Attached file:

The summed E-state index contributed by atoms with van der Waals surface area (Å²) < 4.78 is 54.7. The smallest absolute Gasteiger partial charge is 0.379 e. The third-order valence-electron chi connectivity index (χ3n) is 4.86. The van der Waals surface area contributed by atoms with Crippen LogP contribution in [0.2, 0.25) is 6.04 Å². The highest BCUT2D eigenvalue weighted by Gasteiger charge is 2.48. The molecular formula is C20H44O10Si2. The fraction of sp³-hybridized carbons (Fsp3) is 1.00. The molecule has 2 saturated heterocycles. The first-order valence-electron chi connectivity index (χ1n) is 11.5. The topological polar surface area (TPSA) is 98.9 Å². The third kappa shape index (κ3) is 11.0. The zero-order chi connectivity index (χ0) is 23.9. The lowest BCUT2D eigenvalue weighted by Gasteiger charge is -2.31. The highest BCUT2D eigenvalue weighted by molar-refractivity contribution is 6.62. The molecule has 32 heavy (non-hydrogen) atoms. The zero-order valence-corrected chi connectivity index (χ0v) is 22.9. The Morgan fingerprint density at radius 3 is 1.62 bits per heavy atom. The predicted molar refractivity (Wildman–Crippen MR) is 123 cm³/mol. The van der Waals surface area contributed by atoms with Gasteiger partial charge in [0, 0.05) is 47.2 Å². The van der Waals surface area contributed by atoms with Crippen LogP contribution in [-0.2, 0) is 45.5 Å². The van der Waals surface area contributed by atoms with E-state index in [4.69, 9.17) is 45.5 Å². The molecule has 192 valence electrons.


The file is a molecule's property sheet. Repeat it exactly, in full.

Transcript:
The summed E-state index contributed by atoms with van der Waals surface area (Å²) < 4.78 is 54.7. The smallest absolute Gasteiger partial charge is 0.379 e. The third-order valence-electron chi connectivity index (χ3n) is 4.86. The van der Waals surface area contributed by atoms with Crippen LogP contribution in [0.2, 0.25) is 6.04 Å². The highest BCUT2D eigenvalue weighted by Gasteiger charge is 2.48. The molecular formula is C20H44O10Si2. The fraction of sp³-hybridized carbons (Fsp3) is 1.00. The molecule has 2 saturated heterocycles. The first-order valence-electron chi connectivity index (χ1n) is 11.5. The topological polar surface area (TPSA) is 98.9 Å². The third kappa shape index (κ3) is 11.0. The zero-order chi connectivity index (χ0) is 23.9. The lowest BCUT2D eigenvalue weighted by Gasteiger charge is -2.31. The highest BCUT2D eigenvalue weighted by molar-refractivity contribution is 6.62. The molecule has 32 heavy (non-hydrogen) atoms. The zero-order valence-corrected chi connectivity index (χ0v) is 22.9. The Morgan fingerprint density at radius 3 is 1.62 bits per heavy atom. The predicted molar refractivity (Wildman–Crippen MR) is 123 cm³/mol. The van der Waals surface area contributed by atoms with Gasteiger partial charge in [0, 0.05) is 47.2 Å². The van der Waals surface area contributed by atoms with Crippen LogP contribution in [-0.2, 0) is 45.5 Å². The van der Waals surface area contributed by atoms with E-state index in [4.69, 9.17) is 45.5 Å². The molecule has 192 valence electrons.